“Trump isn’t crazy, but our society is.”
In this cogent analysis of “societal insanity,” begun before the last presidential election, Frances (Psychiatry and Behavioral Science/Duke Univ.; Saving Normal: Reclaiming the Natural Power, Resilience, and Self-Healing Properties of the Brain, 2013, etc.) explores at length the many societal delusions that have given rise to Trump. The delusions include a false belief in fast, easy solutions to complex problems, such as global warming (God will fix it), guns (they don’t kill people; people do), dwindling resources (there will be a high-tech fix), and so on. Exploiting this societal sickness, Trump, a “skilled snake-oil salesman selling quack medicine…won power because he promised quick, phony cures for the…real problems burdening the significant segment of our population left out of the American dream.” Regarding Rust Belt jobs, writes the author, “most of the jobs were lost to automation, not globalization, and sadly they will never return.” In the election campaign, Trump, a lifelong con man, displayed the common touch, while Hillary Clinton proved “remote and inaccessible, assuming she could rest comfortably on her long lead and past laurels.” Frances makes no secret of his deep abhorrence of Trump: “we have placed the future of humanity in the hands of someone indifferent to facts, proud of scientific ignorance, and ready to act deceitfully on whim and spite.” While Trump “doesn’t qualify for a mental disorder…he does present with one of the world’s best documented cases of lifelong failure to mature.” He is “a distillation, mouthpiece, and terrifying living embodiment of all the worst in human nature and societal delusion.” In his final, discursive chapters, Frances envisions the possibility of a rational post-Trump world informed by progressive populism.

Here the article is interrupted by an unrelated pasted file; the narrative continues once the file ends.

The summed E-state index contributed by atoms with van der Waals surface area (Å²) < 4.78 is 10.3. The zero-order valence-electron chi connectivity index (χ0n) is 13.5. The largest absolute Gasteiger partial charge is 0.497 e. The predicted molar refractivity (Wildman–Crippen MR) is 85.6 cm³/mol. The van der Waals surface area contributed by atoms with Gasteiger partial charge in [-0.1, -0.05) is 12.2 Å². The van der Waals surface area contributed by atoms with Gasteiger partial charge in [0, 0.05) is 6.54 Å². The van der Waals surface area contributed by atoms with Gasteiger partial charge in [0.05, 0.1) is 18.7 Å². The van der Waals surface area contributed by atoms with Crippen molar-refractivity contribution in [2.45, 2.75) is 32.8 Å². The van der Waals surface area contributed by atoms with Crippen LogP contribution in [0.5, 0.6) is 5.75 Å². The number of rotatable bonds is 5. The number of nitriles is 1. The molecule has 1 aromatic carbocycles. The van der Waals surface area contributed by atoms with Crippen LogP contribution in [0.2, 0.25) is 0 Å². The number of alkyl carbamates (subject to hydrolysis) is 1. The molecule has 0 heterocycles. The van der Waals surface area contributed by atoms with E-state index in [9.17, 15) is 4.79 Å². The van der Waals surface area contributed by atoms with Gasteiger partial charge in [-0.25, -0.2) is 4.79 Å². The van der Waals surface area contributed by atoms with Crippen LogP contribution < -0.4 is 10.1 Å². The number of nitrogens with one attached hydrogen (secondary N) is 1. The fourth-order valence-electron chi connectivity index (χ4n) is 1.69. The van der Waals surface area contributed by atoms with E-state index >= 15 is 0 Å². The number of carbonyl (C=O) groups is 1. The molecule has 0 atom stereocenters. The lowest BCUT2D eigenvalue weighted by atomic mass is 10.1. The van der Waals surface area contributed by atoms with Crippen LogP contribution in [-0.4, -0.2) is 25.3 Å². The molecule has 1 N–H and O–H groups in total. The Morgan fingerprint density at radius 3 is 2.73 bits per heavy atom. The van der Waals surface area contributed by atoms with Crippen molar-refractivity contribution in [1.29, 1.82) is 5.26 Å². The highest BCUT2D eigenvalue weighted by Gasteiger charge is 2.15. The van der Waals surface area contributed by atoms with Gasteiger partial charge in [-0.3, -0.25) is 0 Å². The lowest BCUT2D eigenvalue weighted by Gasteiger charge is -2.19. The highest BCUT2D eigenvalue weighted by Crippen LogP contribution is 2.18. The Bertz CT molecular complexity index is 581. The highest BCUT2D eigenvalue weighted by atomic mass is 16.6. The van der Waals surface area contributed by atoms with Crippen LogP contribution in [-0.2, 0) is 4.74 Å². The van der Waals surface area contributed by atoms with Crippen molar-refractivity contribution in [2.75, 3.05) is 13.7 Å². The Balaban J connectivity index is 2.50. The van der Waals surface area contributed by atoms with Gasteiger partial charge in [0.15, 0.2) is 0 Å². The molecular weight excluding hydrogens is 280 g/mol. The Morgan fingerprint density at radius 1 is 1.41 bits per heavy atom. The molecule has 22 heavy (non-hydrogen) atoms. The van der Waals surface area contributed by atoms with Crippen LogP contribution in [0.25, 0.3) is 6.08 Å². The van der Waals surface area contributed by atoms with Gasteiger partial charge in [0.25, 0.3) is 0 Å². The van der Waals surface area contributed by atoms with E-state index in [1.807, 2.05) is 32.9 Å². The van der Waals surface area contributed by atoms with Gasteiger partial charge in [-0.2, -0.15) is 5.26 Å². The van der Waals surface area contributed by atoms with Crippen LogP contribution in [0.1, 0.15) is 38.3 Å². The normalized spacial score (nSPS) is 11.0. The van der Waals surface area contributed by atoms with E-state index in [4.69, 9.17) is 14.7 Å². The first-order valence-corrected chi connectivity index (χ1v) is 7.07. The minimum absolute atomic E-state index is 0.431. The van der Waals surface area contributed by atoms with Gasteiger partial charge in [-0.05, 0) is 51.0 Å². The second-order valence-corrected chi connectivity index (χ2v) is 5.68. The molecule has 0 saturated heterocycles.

This welcome and insightful book joins a small shelf of essential titles—Arlie Hochschild’s Strangers in Their Own Land is another—that help explain why and how the Trump presidency happened.